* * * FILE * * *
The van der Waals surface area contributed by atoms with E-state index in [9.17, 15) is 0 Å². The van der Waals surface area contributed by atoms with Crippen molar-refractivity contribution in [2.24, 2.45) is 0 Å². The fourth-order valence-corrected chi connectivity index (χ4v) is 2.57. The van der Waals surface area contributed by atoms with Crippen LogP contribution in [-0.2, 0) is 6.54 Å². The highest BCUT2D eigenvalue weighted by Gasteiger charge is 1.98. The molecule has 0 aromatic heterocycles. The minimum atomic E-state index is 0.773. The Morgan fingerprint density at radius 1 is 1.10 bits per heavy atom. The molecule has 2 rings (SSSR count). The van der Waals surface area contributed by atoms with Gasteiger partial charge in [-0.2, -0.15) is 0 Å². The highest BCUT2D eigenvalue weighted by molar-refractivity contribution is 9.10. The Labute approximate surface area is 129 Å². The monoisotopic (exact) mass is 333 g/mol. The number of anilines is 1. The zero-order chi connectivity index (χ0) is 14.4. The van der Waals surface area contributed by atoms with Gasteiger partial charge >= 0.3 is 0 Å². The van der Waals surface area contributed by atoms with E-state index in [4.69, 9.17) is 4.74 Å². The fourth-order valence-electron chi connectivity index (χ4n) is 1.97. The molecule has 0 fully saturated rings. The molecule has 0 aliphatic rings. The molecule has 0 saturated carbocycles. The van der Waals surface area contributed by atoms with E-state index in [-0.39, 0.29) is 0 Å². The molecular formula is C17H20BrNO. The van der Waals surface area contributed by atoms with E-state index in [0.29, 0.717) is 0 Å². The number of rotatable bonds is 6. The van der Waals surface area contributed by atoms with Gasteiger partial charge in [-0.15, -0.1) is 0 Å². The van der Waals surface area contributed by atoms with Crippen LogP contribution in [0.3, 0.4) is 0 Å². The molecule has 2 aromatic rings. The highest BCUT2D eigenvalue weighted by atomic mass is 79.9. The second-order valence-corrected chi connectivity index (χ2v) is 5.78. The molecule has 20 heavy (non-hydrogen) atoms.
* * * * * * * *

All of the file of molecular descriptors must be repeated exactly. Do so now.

The van der Waals surface area contributed by atoms with E-state index in [9.17, 15) is 0 Å². The van der Waals surface area contributed by atoms with Crippen molar-refractivity contribution in [2.24, 2.45) is 0 Å². The fourth-order valence-corrected chi connectivity index (χ4v) is 2.57. The van der Waals surface area contributed by atoms with Crippen LogP contribution in [-0.2, 0) is 6.54 Å². The highest BCUT2D eigenvalue weighted by Gasteiger charge is 1.98. The molecule has 0 aromatic heterocycles. The minimum atomic E-state index is 0.773. The Morgan fingerprint density at radius 1 is 1.10 bits per heavy atom. The molecule has 2 rings (SSSR count). The van der Waals surface area contributed by atoms with Gasteiger partial charge in [-0.2, -0.15) is 0 Å². The highest BCUT2D eigenvalue weighted by molar-refractivity contribution is 9.10. The Labute approximate surface area is 129 Å². The monoisotopic (exact) mass is 333 g/mol. The number of anilines is 1. The zero-order chi connectivity index (χ0) is 14.4. The van der Waals surface area contributed by atoms with Gasteiger partial charge >= 0.3 is 0 Å². The van der Waals surface area contributed by atoms with E-state index in [4.69, 9.17) is 4.74 Å². The fourth-order valence-electron chi connectivity index (χ4n) is 1.97. The molecule has 0 fully saturated rings. The molecule has 0 aliphatic rings. The molecule has 0 saturated carbocycles. The van der Waals surface area contributed by atoms with E-state index in [-0.39, 0.29) is 0 Å². The molecular formula is C17H20BrNO. The van der Waals surface area contributed by atoms with E-state index in [0.29, 0.717) is 0 Å². The number of rotatable bonds is 6. The van der Waals surface area contributed by atoms with Gasteiger partial charge in [-0.15, -0.1) is 0 Å². The van der Waals surface area contributed by atoms with Crippen LogP contribution in [0.3, 0.4) is 0 Å². The molecule has 2 aromatic rings. The highest BCUT2D eigenvalue weighted by atomic mass is 79.9. The second-order valence-corrected chi connectivity index (χ2v) is 5.78. The molecule has 20 heavy (non-hydrogen) atoms.